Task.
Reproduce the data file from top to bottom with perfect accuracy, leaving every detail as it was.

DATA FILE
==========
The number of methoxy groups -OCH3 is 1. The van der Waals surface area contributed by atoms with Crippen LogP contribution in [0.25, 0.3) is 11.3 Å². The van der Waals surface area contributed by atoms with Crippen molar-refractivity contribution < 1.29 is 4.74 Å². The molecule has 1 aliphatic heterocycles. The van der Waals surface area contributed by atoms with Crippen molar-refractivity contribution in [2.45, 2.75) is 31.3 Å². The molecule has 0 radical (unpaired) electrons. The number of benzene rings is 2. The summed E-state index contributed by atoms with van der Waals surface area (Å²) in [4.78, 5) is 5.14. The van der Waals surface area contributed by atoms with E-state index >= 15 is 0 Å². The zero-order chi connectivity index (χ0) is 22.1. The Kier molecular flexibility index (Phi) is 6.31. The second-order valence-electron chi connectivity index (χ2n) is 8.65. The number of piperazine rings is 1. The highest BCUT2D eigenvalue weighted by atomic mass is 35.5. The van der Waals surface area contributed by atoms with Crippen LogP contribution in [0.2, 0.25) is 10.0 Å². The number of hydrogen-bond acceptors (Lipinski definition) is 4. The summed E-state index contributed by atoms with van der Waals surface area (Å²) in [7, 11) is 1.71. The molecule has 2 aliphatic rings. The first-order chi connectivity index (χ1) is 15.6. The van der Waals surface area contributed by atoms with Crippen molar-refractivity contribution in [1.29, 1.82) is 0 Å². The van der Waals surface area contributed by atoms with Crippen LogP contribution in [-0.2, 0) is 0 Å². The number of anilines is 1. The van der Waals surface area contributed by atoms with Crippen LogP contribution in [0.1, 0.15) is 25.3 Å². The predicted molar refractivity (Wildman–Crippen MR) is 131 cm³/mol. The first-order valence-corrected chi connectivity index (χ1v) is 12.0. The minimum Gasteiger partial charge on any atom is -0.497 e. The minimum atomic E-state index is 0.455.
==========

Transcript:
The number of methoxy groups -OCH3 is 1. The van der Waals surface area contributed by atoms with Crippen LogP contribution in [0.25, 0.3) is 11.3 Å². The van der Waals surface area contributed by atoms with Crippen molar-refractivity contribution < 1.29 is 4.74 Å². The molecule has 1 aliphatic heterocycles. The van der Waals surface area contributed by atoms with Crippen molar-refractivity contribution in [2.45, 2.75) is 31.3 Å². The molecule has 0 radical (unpaired) electrons. The number of benzene rings is 2. The summed E-state index contributed by atoms with van der Waals surface area (Å²) in [4.78, 5) is 5.14. The van der Waals surface area contributed by atoms with E-state index >= 15 is 0 Å². The zero-order chi connectivity index (χ0) is 22.1. The Kier molecular flexibility index (Phi) is 6.31. The second-order valence-electron chi connectivity index (χ2n) is 8.65. The number of piperazine rings is 1. The highest BCUT2D eigenvalue weighted by atomic mass is 35.5. The van der Waals surface area contributed by atoms with Crippen LogP contribution in [0.2, 0.25) is 10.0 Å². The number of hydrogen-bond acceptors (Lipinski definition) is 4. The summed E-state index contributed by atoms with van der Waals surface area (Å²) in [7, 11) is 1.71. The molecule has 2 aliphatic rings. The first-order chi connectivity index (χ1) is 15.6. The van der Waals surface area contributed by atoms with Crippen molar-refractivity contribution in [1.29, 1.82) is 0 Å². The van der Waals surface area contributed by atoms with Crippen LogP contribution in [-0.2, 0) is 0 Å². The number of anilines is 1. The van der Waals surface area contributed by atoms with Crippen LogP contribution in [0.1, 0.15) is 25.3 Å². The predicted molar refractivity (Wildman–Crippen MR) is 131 cm³/mol. The first-order valence-corrected chi connectivity index (χ1v) is 12.0. The minimum Gasteiger partial charge on any atom is -0.497 e. The minimum atomic E-state index is 0.455.